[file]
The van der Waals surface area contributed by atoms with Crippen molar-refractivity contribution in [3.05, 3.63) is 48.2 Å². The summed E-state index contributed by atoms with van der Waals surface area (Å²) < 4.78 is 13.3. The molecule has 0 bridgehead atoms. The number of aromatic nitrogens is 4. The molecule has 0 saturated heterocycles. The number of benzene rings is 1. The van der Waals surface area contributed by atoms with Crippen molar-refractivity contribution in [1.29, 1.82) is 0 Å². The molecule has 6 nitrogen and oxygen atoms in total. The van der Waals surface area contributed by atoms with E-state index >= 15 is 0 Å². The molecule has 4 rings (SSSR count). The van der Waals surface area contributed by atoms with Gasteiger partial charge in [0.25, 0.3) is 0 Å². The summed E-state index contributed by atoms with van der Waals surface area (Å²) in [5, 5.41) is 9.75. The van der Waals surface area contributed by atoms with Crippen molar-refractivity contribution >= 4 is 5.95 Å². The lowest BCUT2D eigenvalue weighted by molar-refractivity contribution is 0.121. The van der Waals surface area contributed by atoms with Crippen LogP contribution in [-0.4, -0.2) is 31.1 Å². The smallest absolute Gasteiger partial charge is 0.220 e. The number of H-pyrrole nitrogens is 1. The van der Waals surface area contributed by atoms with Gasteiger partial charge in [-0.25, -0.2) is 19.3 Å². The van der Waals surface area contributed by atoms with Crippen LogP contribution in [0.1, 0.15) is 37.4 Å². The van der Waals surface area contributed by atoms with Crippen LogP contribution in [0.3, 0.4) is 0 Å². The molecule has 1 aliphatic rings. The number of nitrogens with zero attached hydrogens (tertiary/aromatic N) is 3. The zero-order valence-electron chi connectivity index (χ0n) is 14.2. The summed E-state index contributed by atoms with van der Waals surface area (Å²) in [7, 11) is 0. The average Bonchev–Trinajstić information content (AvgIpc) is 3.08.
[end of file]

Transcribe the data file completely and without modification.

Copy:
The van der Waals surface area contributed by atoms with Crippen molar-refractivity contribution in [3.05, 3.63) is 48.2 Å². The summed E-state index contributed by atoms with van der Waals surface area (Å²) < 4.78 is 13.3. The molecule has 0 bridgehead atoms. The number of aromatic nitrogens is 4. The molecule has 0 saturated heterocycles. The number of benzene rings is 1. The van der Waals surface area contributed by atoms with Crippen molar-refractivity contribution in [1.29, 1.82) is 0 Å². The molecule has 6 nitrogen and oxygen atoms in total. The van der Waals surface area contributed by atoms with E-state index >= 15 is 0 Å². The molecule has 4 rings (SSSR count). The van der Waals surface area contributed by atoms with Gasteiger partial charge in [0.25, 0.3) is 0 Å². The summed E-state index contributed by atoms with van der Waals surface area (Å²) in [5, 5.41) is 9.75. The van der Waals surface area contributed by atoms with Crippen molar-refractivity contribution >= 4 is 5.95 Å². The lowest BCUT2D eigenvalue weighted by molar-refractivity contribution is 0.121. The van der Waals surface area contributed by atoms with Crippen LogP contribution in [-0.4, -0.2) is 31.1 Å². The smallest absolute Gasteiger partial charge is 0.220 e. The number of H-pyrrole nitrogens is 1. The van der Waals surface area contributed by atoms with Gasteiger partial charge in [-0.25, -0.2) is 19.3 Å². The van der Waals surface area contributed by atoms with Crippen LogP contribution in [0.1, 0.15) is 37.4 Å². The van der Waals surface area contributed by atoms with Crippen LogP contribution in [0.3, 0.4) is 0 Å². The molecule has 1 aliphatic rings. The number of nitrogens with zero attached hydrogens (tertiary/aromatic N) is 3. The zero-order valence-electron chi connectivity index (χ0n) is 14.2. The summed E-state index contributed by atoms with van der Waals surface area (Å²) in [7, 11) is 0. The average Bonchev–Trinajstić information content (AvgIpc) is 3.08.